Experts from ESET and Russian firm Group-IB have been closely monitoring the activities of Carberp botnets and their masters and they're proud to state that all the cybercriminals involved in these operations have been arrested.
As expected, the number of infected devices dropped right after each series of arrests, but for the time being, the number of impacted computers is still high.
Carberp first came to light in 2009 when a group started using it to steal sensitive information. At the time, the malware wasn’t as sophisticated as the more recent variants, mainly relying on legitimate remote access software.
In 2010, a second organization began its activities and in the summer of 2011, the biggest botnet based on Carberp was born. A few months later, the Trojan was improved to incorporate even a bootkit.
By the end of 2011, things were really getting out of hand, mass infections being served from hijacked websites.
Each of these versions came with new features and improved mechanisms such as a smartcard detection functionality.
Fortunately, starting with March 2012, law enforcement agencies managed to apprehend
the individuals that coordinated the massive operations. At the end of June, a man suspected of running the largest banking botnet in the world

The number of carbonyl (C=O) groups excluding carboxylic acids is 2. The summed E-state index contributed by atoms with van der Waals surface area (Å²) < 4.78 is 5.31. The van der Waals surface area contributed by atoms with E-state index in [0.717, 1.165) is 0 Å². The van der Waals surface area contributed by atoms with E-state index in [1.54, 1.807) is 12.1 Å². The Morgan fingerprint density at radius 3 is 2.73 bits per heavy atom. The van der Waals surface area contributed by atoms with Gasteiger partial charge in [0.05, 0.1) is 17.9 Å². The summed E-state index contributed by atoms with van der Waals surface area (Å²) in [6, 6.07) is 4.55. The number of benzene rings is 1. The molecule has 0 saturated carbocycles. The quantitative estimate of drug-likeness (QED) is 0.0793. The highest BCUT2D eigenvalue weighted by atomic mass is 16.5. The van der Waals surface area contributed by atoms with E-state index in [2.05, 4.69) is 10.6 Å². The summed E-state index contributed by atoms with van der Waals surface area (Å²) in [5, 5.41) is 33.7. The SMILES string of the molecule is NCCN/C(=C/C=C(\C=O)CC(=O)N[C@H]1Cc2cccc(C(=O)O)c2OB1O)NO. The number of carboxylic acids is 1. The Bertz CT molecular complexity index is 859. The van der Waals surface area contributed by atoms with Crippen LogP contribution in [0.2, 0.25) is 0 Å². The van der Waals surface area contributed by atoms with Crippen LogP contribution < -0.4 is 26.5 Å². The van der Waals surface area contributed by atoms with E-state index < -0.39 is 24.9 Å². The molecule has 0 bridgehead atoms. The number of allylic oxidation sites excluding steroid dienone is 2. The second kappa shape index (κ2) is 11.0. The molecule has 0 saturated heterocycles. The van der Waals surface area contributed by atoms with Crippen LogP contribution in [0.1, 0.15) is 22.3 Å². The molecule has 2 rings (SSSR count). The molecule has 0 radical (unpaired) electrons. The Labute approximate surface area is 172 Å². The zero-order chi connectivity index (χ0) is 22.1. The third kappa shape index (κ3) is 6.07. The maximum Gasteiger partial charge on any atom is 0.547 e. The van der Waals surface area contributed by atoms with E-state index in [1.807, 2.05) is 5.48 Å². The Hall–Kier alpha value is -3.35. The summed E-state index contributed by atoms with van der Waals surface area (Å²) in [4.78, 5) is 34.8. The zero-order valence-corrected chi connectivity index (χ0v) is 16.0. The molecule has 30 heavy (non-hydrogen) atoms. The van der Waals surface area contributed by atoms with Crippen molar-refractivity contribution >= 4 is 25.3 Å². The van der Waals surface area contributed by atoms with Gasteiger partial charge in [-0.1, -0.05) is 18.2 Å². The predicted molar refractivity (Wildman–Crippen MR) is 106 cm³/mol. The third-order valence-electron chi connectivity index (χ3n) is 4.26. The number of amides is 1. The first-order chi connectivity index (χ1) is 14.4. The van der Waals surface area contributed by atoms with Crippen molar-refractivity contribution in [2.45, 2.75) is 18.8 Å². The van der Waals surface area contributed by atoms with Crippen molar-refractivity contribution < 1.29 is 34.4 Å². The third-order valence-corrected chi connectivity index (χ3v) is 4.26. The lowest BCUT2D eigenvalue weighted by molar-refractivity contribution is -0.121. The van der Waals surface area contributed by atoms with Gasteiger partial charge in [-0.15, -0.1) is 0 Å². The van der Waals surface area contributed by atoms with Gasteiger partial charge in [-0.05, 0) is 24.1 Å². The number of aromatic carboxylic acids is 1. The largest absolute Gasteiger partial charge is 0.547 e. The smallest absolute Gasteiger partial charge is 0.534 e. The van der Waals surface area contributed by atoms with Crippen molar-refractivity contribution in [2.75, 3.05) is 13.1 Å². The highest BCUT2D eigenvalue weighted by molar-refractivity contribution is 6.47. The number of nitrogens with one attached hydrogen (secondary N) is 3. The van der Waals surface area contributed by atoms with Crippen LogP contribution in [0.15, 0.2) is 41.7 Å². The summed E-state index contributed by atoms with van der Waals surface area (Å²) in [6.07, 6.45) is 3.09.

(4.5 million computers) was arrested.
The figures provided by ESET's Live Grid
show that after each series of arrests, the number of detections slightly dropped, but the number of infected machines is still high, compared to the past years.
“All the Carberp botnet organizers have been arrested, but our statistics aren’t showing a big drop in detections. The Russian region leads as before for Carberp detections and after the arrests it showed a brief dip,” said
Aleksandr Matrosov of ESET’s Security Intelligence Team Lead.
The fact that a cybercriminal responsible for a massive botnet was arrested is good news, but it will remain to be seen if the infection rates will be considerably influenced by this “unique case,” as researchers call it.